Triaryl cannabinoid compounds dissolved in olive oil are administered orally at 10 ml/kg to C57BL/6J mice (6 to 8 weeks of age) one hour prior to intraplantar injection of carrageenan (50 μl of 1% solution) into the left hindpaw. At 4 h post drug administration (i.e. 3 h post carrageenan-injection), effects of inventive cannabinoid derivatives and vehicle on carrageenan-induced changes in weight bearing and paw volume are assessed by plethysmometer (Ugo Basile).

Example 5 In Vivo Model for Modulation of Bone Mass Using CB1 and CB2 Ligands

Mice with a deletion of the CNR2 gene (CB2−/− mice) can be crossed for 10 generations to wild type C57BL/6J mice to generate a congenic C57BL/6J CB2−/− strain. The effect of CB2 signaling on OVX-induced bone loss is analyzed in normal C3H mice (Harlan, Israel) due to their high femoral bone density, which allows for a substantial amount of bone loss to occur. Because of the low trabecular bone volume density in C57BL/6J females, the absolute amount of OVX-induced bone loss in these animals is small and a large sample is required to achieve statistical significance. In addition, the number of calcein labeled packets in OVX C57BL/6J mice is often too small for the calculation of bone formation parameters in the trabecular compartment.

Inventive tri-aryl CB1 or CB2 ligands are injected intraperitoneally to OVX and control mice once daily in solution (1 mg dose). To study bone formation, newly formed bone are vitally labeled in all reported animals by the fluorochrome calcein (Sigma), injected intraperitoneally (15 mg/Kg) four days and one day prior to sacrifice. Groups of 8-10 mice, 8-11 or 51 weeks old, are used in each experiment.

Example 6 In Vivo Model for Assessing Anti-inflammatory Activity in a Murine Acute Lung Injury (ALI) Model

Animals will be randomly assigned to three different groups: normal saline control (Group 1; n=6), LPS+drug vehicle (Group 2; n=5), or LPS+CB1 or CB2 ligand (Group 3; n=6). A 1-cm front midline cervical incision is made under deep anesthesia (ketamine:xylazine 100:10 mg/kg) to expose the trachea. Using a 27 G insulin syringe, animals receive an intratracheal (i.t.) injection (50 μL) of either LPS (16 μg/g body weight) or normal saline (0.9% sodium chloride). The incision is closed with 4-0 silk suture and the mice transferred to a warmed cage until recovery. Group 2 and 3 animals receive an intraperitoneal (i.p.) injection of either inventive tri-aryl CB1 or CB2 ligands, or vehicle alone, 6 hrs after LPS challenge. Animals are sacrificed 24 hrs post-LPS administration for collection of bronchoalveolar lavage (BAL) fluid and lungs. The trachea is cannulated with a 20G syringe and BAL performed three times with sterile PBS (1 mL). The recovered BAL fluid is centrifuged at 400 g, 4° C. for 10 min and the supernatant stored at −80° C. Total inflammatory cell counts are determined by flow cytometry. Mouse albumin levels are determined using a Bio-Rad protein assay kit (Bio-Rad Laboratories, Hercules, Calif.).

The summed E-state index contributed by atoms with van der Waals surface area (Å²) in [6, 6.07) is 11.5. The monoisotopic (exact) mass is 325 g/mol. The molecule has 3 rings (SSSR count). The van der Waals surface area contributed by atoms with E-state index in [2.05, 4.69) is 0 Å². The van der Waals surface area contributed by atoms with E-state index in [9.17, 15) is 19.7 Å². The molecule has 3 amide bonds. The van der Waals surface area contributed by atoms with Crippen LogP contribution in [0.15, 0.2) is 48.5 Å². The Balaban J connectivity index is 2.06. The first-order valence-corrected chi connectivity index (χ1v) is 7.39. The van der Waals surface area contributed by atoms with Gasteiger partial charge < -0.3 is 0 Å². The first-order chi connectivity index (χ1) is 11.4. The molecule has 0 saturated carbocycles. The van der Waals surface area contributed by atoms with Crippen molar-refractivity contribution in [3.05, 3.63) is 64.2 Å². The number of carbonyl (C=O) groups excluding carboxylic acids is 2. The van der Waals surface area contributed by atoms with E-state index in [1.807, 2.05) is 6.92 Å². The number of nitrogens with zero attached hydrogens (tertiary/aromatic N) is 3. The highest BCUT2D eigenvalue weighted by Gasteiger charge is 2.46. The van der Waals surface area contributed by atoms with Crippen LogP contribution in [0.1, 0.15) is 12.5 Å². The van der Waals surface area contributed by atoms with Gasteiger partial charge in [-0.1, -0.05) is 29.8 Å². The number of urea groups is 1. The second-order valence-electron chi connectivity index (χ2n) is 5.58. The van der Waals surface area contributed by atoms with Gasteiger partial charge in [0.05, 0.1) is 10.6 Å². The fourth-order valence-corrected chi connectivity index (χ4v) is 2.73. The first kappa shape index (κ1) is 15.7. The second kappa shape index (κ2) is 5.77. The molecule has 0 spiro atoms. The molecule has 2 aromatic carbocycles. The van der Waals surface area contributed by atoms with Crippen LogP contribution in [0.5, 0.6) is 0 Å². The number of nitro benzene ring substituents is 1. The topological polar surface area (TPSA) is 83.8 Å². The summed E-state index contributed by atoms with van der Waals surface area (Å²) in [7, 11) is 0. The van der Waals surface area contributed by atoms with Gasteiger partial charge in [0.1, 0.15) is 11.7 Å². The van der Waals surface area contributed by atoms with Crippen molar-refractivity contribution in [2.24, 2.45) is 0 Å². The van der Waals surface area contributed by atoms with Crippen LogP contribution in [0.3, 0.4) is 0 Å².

Cytokine/chemokine determination: The concentrations of various cytokines/chemokines in the BAL fluid samples are measured per manufacturer's protocol using the Beadlight® multiplex cytokine analysis kit (Upstate, Charlottesville, Va.) paired with the Luminex® 200™ System, including but not limited to TNF-alpha, IL-1beta, IL-6, IL-8, IL-10, and MCP-1.

Myeloperoxidase Activity Assay: Lung myeloperoxidase (MPO) activity, an indicator of neutrophil accumulation, is measured by using the MPO activity assay kit according to the manufacturer's instructions (Cytostore Inc., Calgary, Alberta, Canada). Briefly, frozen lungs are weighed and homogenized in hexadecyltri-methylammonium bromide (HTAB) buffer (0.5% HTAB in deionized distilled water). The homogenates are vortexed and centrifuged at 15,000 g for 2 minutes. An aliquot (20 μL) of supernatant is mixed in a 96 well plate with assay buffer (200 μL) containing potassium phosphate buffer, 0.0005% H2O2, and 0.0167% o-dianisidine dihydrochloride. The supernatants are assayed for MPO activity by kinetic readings of absorbance at 450 nm over 30 seconds in a 96-well multimode detector (DTX 880, Beckman Coulter, Fullerton, Calif.). The results are adjusted for lung weight and presented as MPO units/mg lung weight.